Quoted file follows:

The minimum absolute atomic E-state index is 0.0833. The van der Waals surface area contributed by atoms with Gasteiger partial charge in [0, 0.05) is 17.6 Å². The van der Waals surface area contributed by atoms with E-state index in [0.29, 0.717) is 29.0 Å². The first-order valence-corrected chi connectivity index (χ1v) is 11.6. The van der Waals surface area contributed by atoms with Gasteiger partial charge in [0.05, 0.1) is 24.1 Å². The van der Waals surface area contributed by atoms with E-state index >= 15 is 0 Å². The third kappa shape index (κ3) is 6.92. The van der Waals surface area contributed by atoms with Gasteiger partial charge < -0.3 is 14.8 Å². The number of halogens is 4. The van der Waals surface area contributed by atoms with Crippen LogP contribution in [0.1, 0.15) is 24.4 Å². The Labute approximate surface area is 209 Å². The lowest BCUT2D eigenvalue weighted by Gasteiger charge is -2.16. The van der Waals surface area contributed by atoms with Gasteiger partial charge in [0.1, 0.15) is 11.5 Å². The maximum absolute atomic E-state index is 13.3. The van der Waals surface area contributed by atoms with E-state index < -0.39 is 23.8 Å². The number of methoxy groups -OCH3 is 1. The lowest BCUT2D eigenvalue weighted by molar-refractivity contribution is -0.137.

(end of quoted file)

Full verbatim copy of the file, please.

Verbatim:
The minimum absolute atomic E-state index is 0.0833. The van der Waals surface area contributed by atoms with Gasteiger partial charge in [0, 0.05) is 17.6 Å². The van der Waals surface area contributed by atoms with E-state index in [0.29, 0.717) is 29.0 Å². The first-order valence-corrected chi connectivity index (χ1v) is 11.6. The van der Waals surface area contributed by atoms with Gasteiger partial charge in [0.05, 0.1) is 24.1 Å². The van der Waals surface area contributed by atoms with E-state index >= 15 is 0 Å². The third kappa shape index (κ3) is 6.92. The van der Waals surface area contributed by atoms with Gasteiger partial charge < -0.3 is 14.8 Å². The number of halogens is 4. The van der Waals surface area contributed by atoms with Crippen LogP contribution in [0.1, 0.15) is 24.4 Å². The Labute approximate surface area is 209 Å². The lowest BCUT2D eigenvalue weighted by Gasteiger charge is -2.16. The van der Waals surface area contributed by atoms with Gasteiger partial charge in [0.1, 0.15) is 11.5 Å². The maximum absolute atomic E-state index is 13.3. The van der Waals surface area contributed by atoms with E-state index < -0.39 is 23.8 Å². The number of methoxy groups -OCH3 is 1. The lowest BCUT2D eigenvalue weighted by molar-refractivity contribution is -0.137.